A "dull" start to life for the Fundsmith Emerging Equities Trust (FEET) has left its shares offering “significant contrarian value, with a strong fundamental investment case enhanced by the current discount”, according to analysts at Investec Securities.
FEET launched in 2014, as the first investment company offered from Terry Smith's Fundsmith investment management firm to much fanfare, reaching a 12% premium rating within three months of IPO.
However, returns in the trust's first six years have been "dull", Investec's Alan Brierley noted in a recent initiation note. FEET has returned 11.5% in that time, just shy of its wider AIC Global Emerging Market sector peers' 14% gain, and well short of its MSCI Emerging Markets benchmark index's 58.3%, according to data from FE fundinfo.
Today, FEET trades at a 12% discount, in contrast to its global stablemate Smithson's 3% premium. The underperformance has been exacerbated by what Brierley said was a "marked polarisation in fund flows". He noted significant net inflows into exchange traded funds investing in emerging markets and net outflows from their active counterparts since 2014.
In addition, Brierley continued, "there has been a focus on a handful of very large companies, which have been a key driver of returns" for ETFs. FEET's "clear and distinctive investment philosophy" has led to a markedly different portfolio from the benchmark, with an active share of 95%.
"These dynamics have represented significant headwinds for the company and its philosophy, and the rating coming under pressure has compounded matters," said Brierley.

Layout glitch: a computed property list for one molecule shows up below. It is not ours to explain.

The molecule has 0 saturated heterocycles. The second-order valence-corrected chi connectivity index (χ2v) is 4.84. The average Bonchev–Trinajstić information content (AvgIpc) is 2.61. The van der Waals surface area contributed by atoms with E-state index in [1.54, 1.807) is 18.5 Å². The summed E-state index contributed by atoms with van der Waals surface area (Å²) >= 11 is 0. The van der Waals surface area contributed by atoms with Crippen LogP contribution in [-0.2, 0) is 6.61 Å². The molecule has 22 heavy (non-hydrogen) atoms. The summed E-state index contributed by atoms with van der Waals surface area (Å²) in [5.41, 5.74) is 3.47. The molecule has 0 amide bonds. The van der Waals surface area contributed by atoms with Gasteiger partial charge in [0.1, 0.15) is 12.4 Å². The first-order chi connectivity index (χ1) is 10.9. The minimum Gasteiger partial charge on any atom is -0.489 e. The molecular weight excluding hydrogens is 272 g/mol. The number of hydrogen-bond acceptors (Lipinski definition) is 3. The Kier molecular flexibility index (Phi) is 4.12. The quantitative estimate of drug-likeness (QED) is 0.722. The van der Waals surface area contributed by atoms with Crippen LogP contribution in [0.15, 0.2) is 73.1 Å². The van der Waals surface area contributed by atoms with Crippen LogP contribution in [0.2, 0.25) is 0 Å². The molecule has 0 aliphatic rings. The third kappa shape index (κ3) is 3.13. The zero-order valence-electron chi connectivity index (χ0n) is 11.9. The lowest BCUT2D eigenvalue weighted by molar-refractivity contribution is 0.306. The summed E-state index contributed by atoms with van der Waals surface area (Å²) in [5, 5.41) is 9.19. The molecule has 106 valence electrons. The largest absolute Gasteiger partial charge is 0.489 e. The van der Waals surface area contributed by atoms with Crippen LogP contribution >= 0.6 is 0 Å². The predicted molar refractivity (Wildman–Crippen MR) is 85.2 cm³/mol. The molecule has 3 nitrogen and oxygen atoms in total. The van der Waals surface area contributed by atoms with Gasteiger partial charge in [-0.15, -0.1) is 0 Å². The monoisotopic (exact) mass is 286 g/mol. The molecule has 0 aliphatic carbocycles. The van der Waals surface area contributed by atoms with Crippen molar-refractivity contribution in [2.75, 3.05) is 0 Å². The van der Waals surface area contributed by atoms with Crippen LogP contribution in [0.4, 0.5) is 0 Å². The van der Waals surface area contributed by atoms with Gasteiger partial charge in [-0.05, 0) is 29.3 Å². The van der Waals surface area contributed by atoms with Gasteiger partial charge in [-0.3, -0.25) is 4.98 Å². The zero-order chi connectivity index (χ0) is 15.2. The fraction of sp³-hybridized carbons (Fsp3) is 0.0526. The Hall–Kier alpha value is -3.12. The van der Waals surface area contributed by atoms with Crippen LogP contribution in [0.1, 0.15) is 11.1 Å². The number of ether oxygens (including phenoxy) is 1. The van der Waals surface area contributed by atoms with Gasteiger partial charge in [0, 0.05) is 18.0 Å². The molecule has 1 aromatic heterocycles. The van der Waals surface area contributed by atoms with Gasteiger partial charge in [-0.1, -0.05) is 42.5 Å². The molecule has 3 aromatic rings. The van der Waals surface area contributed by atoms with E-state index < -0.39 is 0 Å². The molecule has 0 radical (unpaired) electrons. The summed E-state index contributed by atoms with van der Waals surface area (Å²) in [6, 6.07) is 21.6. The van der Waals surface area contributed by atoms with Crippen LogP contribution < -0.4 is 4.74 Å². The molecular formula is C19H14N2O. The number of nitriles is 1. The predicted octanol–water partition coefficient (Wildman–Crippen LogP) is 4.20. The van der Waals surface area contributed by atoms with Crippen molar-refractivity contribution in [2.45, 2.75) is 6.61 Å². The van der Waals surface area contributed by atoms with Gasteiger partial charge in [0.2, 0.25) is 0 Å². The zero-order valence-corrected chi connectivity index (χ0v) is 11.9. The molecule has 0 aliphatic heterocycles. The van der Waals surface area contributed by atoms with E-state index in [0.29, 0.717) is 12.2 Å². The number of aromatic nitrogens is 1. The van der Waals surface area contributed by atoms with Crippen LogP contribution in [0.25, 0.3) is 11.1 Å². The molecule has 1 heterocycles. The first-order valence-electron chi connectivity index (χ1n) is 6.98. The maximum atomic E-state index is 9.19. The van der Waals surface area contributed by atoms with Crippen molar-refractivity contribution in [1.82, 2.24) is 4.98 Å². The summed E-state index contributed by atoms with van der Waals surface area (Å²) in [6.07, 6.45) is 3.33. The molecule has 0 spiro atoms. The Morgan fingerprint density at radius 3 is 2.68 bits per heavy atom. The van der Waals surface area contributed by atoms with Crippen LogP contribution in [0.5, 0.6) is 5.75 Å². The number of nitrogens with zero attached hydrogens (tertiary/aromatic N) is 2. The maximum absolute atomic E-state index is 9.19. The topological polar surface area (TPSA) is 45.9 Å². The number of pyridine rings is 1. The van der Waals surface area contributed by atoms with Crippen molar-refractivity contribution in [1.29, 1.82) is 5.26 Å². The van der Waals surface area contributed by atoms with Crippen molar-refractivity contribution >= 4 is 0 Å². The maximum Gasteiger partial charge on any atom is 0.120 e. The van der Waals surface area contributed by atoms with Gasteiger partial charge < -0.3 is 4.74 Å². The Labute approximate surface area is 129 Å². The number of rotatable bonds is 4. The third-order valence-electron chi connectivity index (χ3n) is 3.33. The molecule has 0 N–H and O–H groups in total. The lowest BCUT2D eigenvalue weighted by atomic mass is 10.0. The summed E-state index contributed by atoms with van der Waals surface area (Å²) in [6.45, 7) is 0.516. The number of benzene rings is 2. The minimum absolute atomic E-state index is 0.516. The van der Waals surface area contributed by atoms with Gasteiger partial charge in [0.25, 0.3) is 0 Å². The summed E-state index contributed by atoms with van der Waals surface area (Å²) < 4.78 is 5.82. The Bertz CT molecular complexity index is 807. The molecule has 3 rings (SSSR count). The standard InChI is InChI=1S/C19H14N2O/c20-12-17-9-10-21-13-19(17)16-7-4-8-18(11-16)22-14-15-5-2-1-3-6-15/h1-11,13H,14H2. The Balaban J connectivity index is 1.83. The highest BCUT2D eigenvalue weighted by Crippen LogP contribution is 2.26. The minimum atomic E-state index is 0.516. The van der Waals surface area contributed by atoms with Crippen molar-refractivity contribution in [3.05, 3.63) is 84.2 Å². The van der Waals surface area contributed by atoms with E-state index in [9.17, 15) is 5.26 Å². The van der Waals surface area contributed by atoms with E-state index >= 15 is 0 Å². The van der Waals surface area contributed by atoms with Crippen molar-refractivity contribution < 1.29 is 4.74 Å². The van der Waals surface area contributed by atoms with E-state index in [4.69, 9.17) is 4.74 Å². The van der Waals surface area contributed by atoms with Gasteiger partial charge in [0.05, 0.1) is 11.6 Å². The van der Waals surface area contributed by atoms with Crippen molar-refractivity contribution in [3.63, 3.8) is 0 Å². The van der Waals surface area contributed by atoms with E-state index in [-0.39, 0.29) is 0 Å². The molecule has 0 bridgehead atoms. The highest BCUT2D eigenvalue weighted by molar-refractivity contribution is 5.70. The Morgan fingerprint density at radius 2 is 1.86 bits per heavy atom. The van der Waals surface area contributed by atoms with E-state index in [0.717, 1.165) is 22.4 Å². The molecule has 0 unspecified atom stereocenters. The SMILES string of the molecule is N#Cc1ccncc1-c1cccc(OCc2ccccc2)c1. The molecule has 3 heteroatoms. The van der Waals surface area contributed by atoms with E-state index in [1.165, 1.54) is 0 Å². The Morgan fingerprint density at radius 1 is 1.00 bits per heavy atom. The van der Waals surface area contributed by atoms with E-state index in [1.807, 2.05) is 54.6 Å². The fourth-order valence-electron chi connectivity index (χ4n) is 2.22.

However, the analyst said management, led by portfolio manager Michael O'Brien, have made a number of changes aimed at reinvigorating performance. O'Brien's team have increased their weighting to both healthcare and technology, while reducing exposure to more economically challenged countries.
Elsewhere, exposure to companies controlled by a family or founder has increased further, along with portfolio concentration, while O'Brien has acknowledged that local subsidiaries of multinational companies often lack the agility of their rivals.
Brierley believes these changes could be a catalyst for improved performance, slapping a ‘buy' rating on the trust in its initiation note.
"Although the Fundsmith investment philosophy has delivered exceptional long-term returns in developed markets, the historical performance of FEET has been dull," he explained.
"Meanwhile, sentiment towards emerging markets is poor, with the asset class increasingly over-shadowed by five US mega-caps.
"However, looking forward, we see grounds for optimism. The focus on quality represents a solid bedrock, and we believe the portfolio is well placed. The shares offer significant contrarian value, with a strong fundamental investment case enhanced by the current discount."